A Beautiful Thing #5
Getting myself out for my morning runs has become increasingly difficult. People stare at me less and laugh less, but I still feel odd running past the villagers as they begin their morning farm work. In this culture, you don’t run unless you need to, or unless you’re a young man playing soccer. It’s very odd for a woman to run. Usually women are up at 5 AM to begin household chores, and by 8 AM they are headed to their chambas to begin their daily harvest. Why would they expend their energy on a run? For this reason, I am constantly having to acknowledge my privilege whenever I step out in my running shoes, and acknowledging my privilege is good, but it can also easily lead to feelings of guilt.
However this run was different. During my second mile, a mama ran up beside me. We greeted each other, and then she said “Are you doing exercise?” and I responded “Ndiyo.” She ran by my side for almost a mile. As we parted ways she looked at me and said “Asante. Nimefurahi sana. Sasa najua wanawake wanaweza kufanya mazoezi.”
“Thank you. I am so happy. Now I know women can do exercise.”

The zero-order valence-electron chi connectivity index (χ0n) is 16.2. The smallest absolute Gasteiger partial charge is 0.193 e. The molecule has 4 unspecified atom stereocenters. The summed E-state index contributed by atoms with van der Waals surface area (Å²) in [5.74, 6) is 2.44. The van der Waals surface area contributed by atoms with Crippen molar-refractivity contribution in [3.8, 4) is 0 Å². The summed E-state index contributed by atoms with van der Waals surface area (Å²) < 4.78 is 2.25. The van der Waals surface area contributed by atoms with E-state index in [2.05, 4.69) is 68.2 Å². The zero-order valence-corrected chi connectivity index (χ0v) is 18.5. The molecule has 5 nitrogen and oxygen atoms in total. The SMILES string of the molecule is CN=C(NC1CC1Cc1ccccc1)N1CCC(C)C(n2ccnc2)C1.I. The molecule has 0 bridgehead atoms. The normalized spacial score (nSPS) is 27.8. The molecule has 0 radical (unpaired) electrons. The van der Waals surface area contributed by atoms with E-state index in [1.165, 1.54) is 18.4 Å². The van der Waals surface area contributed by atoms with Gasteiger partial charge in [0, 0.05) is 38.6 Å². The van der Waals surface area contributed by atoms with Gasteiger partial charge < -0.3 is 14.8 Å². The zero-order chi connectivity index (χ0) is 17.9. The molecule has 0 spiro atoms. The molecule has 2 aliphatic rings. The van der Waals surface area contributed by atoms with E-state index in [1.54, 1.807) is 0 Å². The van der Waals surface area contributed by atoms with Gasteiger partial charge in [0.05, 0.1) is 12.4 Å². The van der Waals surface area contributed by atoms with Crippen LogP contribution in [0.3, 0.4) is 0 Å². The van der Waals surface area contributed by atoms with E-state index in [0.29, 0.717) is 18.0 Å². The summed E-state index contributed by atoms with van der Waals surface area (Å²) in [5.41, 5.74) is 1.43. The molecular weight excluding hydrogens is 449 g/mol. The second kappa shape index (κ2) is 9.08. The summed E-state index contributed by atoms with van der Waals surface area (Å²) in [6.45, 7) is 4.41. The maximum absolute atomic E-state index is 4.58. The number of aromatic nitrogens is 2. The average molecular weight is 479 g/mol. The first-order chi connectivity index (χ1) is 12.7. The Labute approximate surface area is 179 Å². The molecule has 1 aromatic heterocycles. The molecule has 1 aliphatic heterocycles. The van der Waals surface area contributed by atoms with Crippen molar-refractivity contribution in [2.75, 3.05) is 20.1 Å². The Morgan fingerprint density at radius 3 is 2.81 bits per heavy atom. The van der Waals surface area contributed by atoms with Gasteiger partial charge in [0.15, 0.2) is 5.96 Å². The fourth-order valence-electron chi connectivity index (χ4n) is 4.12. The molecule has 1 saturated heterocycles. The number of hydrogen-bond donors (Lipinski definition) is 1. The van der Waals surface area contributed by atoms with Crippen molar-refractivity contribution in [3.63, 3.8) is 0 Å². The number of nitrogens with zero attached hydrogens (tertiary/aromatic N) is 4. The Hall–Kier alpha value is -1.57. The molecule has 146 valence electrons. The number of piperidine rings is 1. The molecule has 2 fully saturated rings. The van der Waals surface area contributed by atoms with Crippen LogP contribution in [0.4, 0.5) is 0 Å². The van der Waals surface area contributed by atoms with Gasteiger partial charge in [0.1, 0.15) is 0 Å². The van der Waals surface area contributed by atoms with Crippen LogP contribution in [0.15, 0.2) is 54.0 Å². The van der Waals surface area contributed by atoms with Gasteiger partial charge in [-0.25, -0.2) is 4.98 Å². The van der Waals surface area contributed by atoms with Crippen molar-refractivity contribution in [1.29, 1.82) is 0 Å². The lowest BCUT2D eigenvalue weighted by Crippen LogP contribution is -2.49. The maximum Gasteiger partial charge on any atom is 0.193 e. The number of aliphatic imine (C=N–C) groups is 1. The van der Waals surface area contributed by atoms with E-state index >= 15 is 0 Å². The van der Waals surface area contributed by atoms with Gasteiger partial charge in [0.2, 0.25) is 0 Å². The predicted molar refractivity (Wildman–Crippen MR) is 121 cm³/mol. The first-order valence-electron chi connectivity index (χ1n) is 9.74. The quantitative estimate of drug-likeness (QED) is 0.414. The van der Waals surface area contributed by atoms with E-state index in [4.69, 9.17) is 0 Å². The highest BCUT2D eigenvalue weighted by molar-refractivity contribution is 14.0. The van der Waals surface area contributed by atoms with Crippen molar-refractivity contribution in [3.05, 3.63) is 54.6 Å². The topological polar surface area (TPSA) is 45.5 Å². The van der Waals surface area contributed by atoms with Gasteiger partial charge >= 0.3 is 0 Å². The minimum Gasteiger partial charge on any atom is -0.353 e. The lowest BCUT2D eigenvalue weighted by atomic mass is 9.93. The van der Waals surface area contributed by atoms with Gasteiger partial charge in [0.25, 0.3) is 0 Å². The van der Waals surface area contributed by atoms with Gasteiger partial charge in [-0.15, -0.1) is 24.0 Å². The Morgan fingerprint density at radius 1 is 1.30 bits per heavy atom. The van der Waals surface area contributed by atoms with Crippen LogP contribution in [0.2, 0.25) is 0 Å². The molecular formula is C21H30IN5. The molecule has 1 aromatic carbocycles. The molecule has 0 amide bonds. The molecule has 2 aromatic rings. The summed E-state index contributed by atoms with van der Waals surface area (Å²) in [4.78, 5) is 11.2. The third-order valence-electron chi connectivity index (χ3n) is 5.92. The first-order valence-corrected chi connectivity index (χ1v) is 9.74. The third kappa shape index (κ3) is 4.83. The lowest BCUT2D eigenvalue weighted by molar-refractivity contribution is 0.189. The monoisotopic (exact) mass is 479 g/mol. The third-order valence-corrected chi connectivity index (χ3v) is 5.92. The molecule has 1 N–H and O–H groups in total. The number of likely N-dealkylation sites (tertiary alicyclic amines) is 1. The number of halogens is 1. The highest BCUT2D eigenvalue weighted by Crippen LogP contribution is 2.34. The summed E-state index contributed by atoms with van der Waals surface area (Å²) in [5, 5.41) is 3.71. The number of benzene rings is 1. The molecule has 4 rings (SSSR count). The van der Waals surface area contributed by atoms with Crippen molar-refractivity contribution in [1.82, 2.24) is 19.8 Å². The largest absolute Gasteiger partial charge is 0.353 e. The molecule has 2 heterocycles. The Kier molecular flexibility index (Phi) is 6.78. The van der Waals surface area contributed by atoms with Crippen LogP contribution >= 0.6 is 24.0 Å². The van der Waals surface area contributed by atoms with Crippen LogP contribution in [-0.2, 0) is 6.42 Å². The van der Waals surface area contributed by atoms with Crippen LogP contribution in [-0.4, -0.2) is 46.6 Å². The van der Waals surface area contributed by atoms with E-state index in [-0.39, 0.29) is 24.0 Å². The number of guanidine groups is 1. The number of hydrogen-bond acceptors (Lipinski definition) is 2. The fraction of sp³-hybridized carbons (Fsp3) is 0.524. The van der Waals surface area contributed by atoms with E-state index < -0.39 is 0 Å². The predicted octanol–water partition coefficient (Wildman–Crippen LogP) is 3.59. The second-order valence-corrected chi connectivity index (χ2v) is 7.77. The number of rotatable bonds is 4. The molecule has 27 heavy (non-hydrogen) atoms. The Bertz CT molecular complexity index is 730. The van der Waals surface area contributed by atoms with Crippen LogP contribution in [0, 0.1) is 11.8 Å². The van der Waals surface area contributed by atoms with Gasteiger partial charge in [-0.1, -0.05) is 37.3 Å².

My heart swelled as I thanked her.
A Beautiful Thing #6
I purposefully got lost on miles and miles of cow paths headed towards the mountains in my village. The sun was shining, the mountains were standing tall and bold and turning all hues of blue and purple, while the sun was outlining their ridges in gold. I was walking down sand paths following cow hoof prints and marveling at the magnificent twists in the trees. I was completely alone and it was amazing. In the distance I could hear cowbells coming toward me. I always feel so happy at the sound of the cowbells. A herd of about fifteen cows and one lone donkey rounded the corner and trotted toward me, with their cowboy and a dog herding them from behind, taking them out to graze. I stood aside and let them pass, letting myself feel the happiness that I always feel when I’m in the presence of animals. What a simple and beautiful farming community I’ve found myself in, not too different from the one I left behind in Vermont.
All of the loneliness and isolation hurts, and it exists because there are people and hobbies and moments I left behind in the US to serve this community, and I miss those people and I miss my life. I think of it nostalgically and often. Sometimes I just want a green mountain special from Parker Pie and I just want to sit with my mom on the couch and watch bridesmaids and laugh. I want to go on a hike with my boyfriend and our beautiful, energetic dog. I want to drive my car with my brother in the passenger seat headed to Red Sky Trading Co to get red velvet cake and their amazing cookies. I want to build sheep fence with my dad and gallop through the fields on my horse Dandi.
But here I am and here these beautiful moments are happening. I am growing. I am learning to be happy. I am grateful. I am changing. I am at peace.